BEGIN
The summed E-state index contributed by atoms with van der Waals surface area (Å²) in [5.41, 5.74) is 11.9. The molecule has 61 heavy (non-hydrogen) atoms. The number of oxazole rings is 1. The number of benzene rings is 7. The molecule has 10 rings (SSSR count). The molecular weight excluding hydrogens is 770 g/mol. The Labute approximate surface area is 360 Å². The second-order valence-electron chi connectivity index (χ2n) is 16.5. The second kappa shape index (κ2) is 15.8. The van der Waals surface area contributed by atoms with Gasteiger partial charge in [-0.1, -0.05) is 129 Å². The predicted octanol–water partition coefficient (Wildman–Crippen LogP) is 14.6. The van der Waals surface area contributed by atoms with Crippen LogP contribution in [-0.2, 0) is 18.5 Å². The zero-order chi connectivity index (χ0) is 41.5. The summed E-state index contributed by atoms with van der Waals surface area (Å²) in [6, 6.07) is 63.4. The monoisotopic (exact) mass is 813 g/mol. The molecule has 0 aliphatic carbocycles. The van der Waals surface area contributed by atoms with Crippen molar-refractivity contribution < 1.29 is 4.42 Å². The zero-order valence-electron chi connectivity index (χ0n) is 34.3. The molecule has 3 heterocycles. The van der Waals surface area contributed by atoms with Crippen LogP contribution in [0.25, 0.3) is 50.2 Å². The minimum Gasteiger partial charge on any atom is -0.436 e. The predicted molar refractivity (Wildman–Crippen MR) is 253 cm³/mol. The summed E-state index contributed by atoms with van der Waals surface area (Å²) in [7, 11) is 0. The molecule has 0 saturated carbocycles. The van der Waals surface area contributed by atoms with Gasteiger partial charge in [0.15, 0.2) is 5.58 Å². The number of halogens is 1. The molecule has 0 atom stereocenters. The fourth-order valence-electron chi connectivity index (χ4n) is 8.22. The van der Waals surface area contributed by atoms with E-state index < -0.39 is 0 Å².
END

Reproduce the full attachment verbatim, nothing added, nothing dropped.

The summed E-state index contributed by atoms with van der Waals surface area (Å²) in [5.41, 5.74) is 11.9. The molecule has 61 heavy (non-hydrogen) atoms. The number of oxazole rings is 1. The number of benzene rings is 7. The molecule has 10 rings (SSSR count). The molecular weight excluding hydrogens is 770 g/mol. The Labute approximate surface area is 360 Å². The second-order valence-electron chi connectivity index (χ2n) is 16.5. The second kappa shape index (κ2) is 15.8. The van der Waals surface area contributed by atoms with Gasteiger partial charge in [-0.1, -0.05) is 129 Å². The predicted octanol–water partition coefficient (Wildman–Crippen LogP) is 14.6. The van der Waals surface area contributed by atoms with Crippen LogP contribution in [-0.2, 0) is 18.5 Å². The zero-order chi connectivity index (χ0) is 41.5. The summed E-state index contributed by atoms with van der Waals surface area (Å²) in [6, 6.07) is 63.4. The monoisotopic (exact) mass is 813 g/mol. The molecule has 0 aliphatic carbocycles. The van der Waals surface area contributed by atoms with Crippen molar-refractivity contribution < 1.29 is 4.42 Å². The zero-order valence-electron chi connectivity index (χ0n) is 34.3. The molecule has 3 heterocycles. The van der Waals surface area contributed by atoms with Crippen LogP contribution in [0.25, 0.3) is 50.2 Å². The minimum Gasteiger partial charge on any atom is -0.436 e. The predicted molar refractivity (Wildman–Crippen MR) is 253 cm³/mol. The summed E-state index contributed by atoms with van der Waals surface area (Å²) in [7, 11) is 0. The molecule has 0 saturated carbocycles. The van der Waals surface area contributed by atoms with Gasteiger partial charge in [0.15, 0.2) is 5.58 Å². The number of halogens is 1. The molecule has 0 atom stereocenters. The fourth-order valence-electron chi connectivity index (χ4n) is 8.22. The van der Waals surface area contributed by atoms with E-state index < -0.39 is 0 Å².